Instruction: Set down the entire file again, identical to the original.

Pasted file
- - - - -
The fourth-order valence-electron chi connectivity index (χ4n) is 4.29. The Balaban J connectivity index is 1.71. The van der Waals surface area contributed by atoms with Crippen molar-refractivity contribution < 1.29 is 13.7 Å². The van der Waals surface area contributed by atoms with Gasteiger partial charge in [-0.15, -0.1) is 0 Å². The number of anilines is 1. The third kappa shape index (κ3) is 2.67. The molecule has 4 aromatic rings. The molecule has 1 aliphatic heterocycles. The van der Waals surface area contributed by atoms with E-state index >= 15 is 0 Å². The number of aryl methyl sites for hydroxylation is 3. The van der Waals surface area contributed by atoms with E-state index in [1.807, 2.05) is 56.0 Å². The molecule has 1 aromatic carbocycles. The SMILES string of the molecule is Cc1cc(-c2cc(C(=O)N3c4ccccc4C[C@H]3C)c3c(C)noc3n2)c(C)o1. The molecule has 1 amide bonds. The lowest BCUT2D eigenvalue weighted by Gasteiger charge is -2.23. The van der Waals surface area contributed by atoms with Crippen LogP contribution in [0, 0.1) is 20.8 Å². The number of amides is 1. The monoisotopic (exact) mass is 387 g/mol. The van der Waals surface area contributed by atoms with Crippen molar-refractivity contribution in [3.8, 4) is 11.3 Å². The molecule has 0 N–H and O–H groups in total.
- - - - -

The fourth-order valence-electron chi connectivity index (χ4n) is 4.29. The Balaban J connectivity index is 1.71. The van der Waals surface area contributed by atoms with Crippen molar-refractivity contribution < 1.29 is 13.7 Å². The van der Waals surface area contributed by atoms with Gasteiger partial charge in [-0.15, -0.1) is 0 Å². The number of anilines is 1. The third kappa shape index (κ3) is 2.67. The molecule has 4 aromatic rings. The molecule has 1 aliphatic heterocycles. The van der Waals surface area contributed by atoms with E-state index >= 15 is 0 Å². The number of aryl methyl sites for hydroxylation is 3. The van der Waals surface area contributed by atoms with E-state index in [1.807, 2.05) is 56.0 Å². The molecule has 1 aromatic carbocycles. The SMILES string of the molecule is Cc1cc(-c2cc(C(=O)N3c4ccccc4C[C@H]3C)c3c(C)noc3n2)c(C)o1. The molecule has 1 amide bonds. The lowest BCUT2D eigenvalue weighted by Gasteiger charge is -2.23. The van der Waals surface area contributed by atoms with Crippen LogP contribution in [0, 0.1) is 20.8 Å². The number of amides is 1. The monoisotopic (exact) mass is 387 g/mol. The van der Waals surface area contributed by atoms with Crippen molar-refractivity contribution in [3.8, 4) is 11.3 Å². The molecule has 0 N–H and O–H groups in total.